Early diagnosis of diabetic peripheral neuropathy is important for the successful treatment of diabetes mellitus. Research group at the Fourth Affiliated Hospital of Kunming Medical University, China, led by Dr. Jianlin Wang sought to establish a sensitive index for nerve conduction studies in the early diagnosis of peripheral neuropathy in 500 patients with diabetes mellitus. Nerve conduction studies revealed that distal motor latency was longer, sensory nerve conduction velocity was slower, and sensory nerve action potential and amplitude of compound muscle action potential were significantly lower in the median, ulnar, posterior tibial and common peroneal nerve in the diabetic groups compared with control subjects. Moreover, the alterations were more obvious in patients with symptoms of peripheral neuropathy. Of the 500 diabetic patients, neural conduction abnormalities were detected in 358 cases (71.6%), among which impairment of the common peroneal nerve was most prominent. Sensory nerve abnormality was more obvious than motor nerve abnormality in the diabetic groups. Results reveal that varying degrees of nerve conduction changes are present in the early, asymptomatic stage of diabetic peripheral neuropathy, and the amplitude of sensory nerve action potential is the most sensitive measure of peripheral neuropathy. The relevant study has been published in the Neural Regeneration Research (Vol. 9, No. 14, 2014).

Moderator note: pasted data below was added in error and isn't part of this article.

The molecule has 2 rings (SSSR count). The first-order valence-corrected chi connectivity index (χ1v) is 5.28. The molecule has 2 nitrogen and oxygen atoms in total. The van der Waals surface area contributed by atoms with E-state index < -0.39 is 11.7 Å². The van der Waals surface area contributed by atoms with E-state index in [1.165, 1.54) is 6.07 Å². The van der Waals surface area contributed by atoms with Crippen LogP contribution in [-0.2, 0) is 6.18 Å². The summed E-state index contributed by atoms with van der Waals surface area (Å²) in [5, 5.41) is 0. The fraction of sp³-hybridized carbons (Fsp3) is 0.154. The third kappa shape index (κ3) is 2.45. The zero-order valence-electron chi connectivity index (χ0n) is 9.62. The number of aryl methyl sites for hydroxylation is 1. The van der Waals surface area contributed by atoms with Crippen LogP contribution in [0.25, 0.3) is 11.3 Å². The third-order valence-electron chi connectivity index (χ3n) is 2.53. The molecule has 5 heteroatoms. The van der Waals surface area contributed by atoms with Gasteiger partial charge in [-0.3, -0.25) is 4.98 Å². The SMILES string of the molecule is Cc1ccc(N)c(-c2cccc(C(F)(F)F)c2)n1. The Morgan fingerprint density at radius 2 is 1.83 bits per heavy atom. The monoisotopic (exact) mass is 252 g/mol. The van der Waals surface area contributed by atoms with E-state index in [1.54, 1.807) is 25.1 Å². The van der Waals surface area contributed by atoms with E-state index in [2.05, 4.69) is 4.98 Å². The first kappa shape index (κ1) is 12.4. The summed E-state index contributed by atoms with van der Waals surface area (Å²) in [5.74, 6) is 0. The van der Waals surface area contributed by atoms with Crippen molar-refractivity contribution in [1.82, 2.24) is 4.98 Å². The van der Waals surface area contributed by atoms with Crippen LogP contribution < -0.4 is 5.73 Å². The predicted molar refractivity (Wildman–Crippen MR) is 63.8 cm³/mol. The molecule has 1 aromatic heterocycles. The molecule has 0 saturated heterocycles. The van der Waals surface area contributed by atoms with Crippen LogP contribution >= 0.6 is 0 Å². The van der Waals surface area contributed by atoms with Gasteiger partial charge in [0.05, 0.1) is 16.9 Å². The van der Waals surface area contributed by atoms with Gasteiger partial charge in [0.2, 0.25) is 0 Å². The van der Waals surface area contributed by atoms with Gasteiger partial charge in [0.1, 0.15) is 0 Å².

Article: " Amplitude of sensory nerve action potential in early stage diabetic peripheral neuropathy: an analysis of 500 cases," by Yunqian Zhang1, Jintao Li2, Tingjuan Wang1, Jianlin Wang1 (1 Department of Neurology, the Fourth Affliated Hospital of Kunming Medical University, Kunming, Yunnan Province, China; 2 Neuroscience Institute, Kunming Medical University, Kunming, Yunnan Province, China)
Zhang YQ, Li JT, Wang TJ, Wang JL. Amplitude of sensory nerve action potential in early stage diabetic peripheral neuropathy: an analysis of 500 cases. Neural Regen Res. 2014;9(14):1389-1394.